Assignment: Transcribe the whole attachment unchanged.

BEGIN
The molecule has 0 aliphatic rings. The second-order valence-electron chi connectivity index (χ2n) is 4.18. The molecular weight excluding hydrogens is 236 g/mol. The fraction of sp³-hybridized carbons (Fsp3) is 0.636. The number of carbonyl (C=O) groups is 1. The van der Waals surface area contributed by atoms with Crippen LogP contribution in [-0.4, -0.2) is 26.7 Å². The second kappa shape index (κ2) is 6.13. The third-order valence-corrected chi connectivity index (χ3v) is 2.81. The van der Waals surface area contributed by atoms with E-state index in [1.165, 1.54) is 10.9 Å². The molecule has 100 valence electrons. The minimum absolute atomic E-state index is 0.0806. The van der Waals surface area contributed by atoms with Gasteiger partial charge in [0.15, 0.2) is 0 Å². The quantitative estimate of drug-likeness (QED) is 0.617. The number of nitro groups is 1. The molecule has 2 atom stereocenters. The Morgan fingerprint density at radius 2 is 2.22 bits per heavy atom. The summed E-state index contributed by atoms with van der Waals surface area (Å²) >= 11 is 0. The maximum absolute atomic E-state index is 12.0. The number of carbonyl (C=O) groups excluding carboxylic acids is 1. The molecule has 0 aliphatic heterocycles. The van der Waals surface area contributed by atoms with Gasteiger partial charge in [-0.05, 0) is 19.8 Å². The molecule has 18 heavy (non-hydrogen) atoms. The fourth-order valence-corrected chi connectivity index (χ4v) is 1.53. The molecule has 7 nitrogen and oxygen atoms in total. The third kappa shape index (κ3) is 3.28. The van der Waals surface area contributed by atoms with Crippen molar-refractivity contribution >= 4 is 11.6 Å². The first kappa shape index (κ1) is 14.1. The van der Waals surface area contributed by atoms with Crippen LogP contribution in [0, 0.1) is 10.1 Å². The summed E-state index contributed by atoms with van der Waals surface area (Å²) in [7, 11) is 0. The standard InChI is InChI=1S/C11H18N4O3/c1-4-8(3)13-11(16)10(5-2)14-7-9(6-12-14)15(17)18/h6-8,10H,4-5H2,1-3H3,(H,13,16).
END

The molecule has 0 aliphatic rings. The second-order valence-electron chi connectivity index (χ2n) is 4.18. The molecular weight excluding hydrogens is 236 g/mol. The fraction of sp³-hybridized carbons (Fsp3) is 0.636. The number of carbonyl (C=O) groups is 1. The van der Waals surface area contributed by atoms with Crippen LogP contribution in [-0.4, -0.2) is 26.7 Å². The second kappa shape index (κ2) is 6.13. The third-order valence-corrected chi connectivity index (χ3v) is 2.81. The van der Waals surface area contributed by atoms with E-state index in [1.165, 1.54) is 10.9 Å². The molecule has 100 valence electrons. The minimum absolute atomic E-state index is 0.0806. The van der Waals surface area contributed by atoms with Gasteiger partial charge in [0.15, 0.2) is 0 Å². The quantitative estimate of drug-likeness (QED) is 0.617. The number of nitro groups is 1. The molecule has 2 atom stereocenters. The Morgan fingerprint density at radius 2 is 2.22 bits per heavy atom. The summed E-state index contributed by atoms with van der Waals surface area (Å²) >= 11 is 0. The maximum absolute atomic E-state index is 12.0. The number of carbonyl (C=O) groups excluding carboxylic acids is 1. The molecule has 0 aliphatic heterocycles. The van der Waals surface area contributed by atoms with Gasteiger partial charge in [-0.05, 0) is 19.8 Å². The molecule has 18 heavy (non-hydrogen) atoms. The fourth-order valence-corrected chi connectivity index (χ4v) is 1.53. The molecule has 7 nitrogen and oxygen atoms in total. The third kappa shape index (κ3) is 3.28. The van der Waals surface area contributed by atoms with Crippen molar-refractivity contribution >= 4 is 11.6 Å². The first kappa shape index (κ1) is 14.1. The van der Waals surface area contributed by atoms with Crippen LogP contribution in [0, 0.1) is 10.1 Å². The summed E-state index contributed by atoms with van der Waals surface area (Å²) in [7, 11) is 0. The standard InChI is InChI=1S/C11H18N4O3/c1-4-8(3)13-11(16)10(5-2)14-7-9(6-12-14)15(17)18/h6-8,10H,4-5H2,1-3H3,(H,13,16).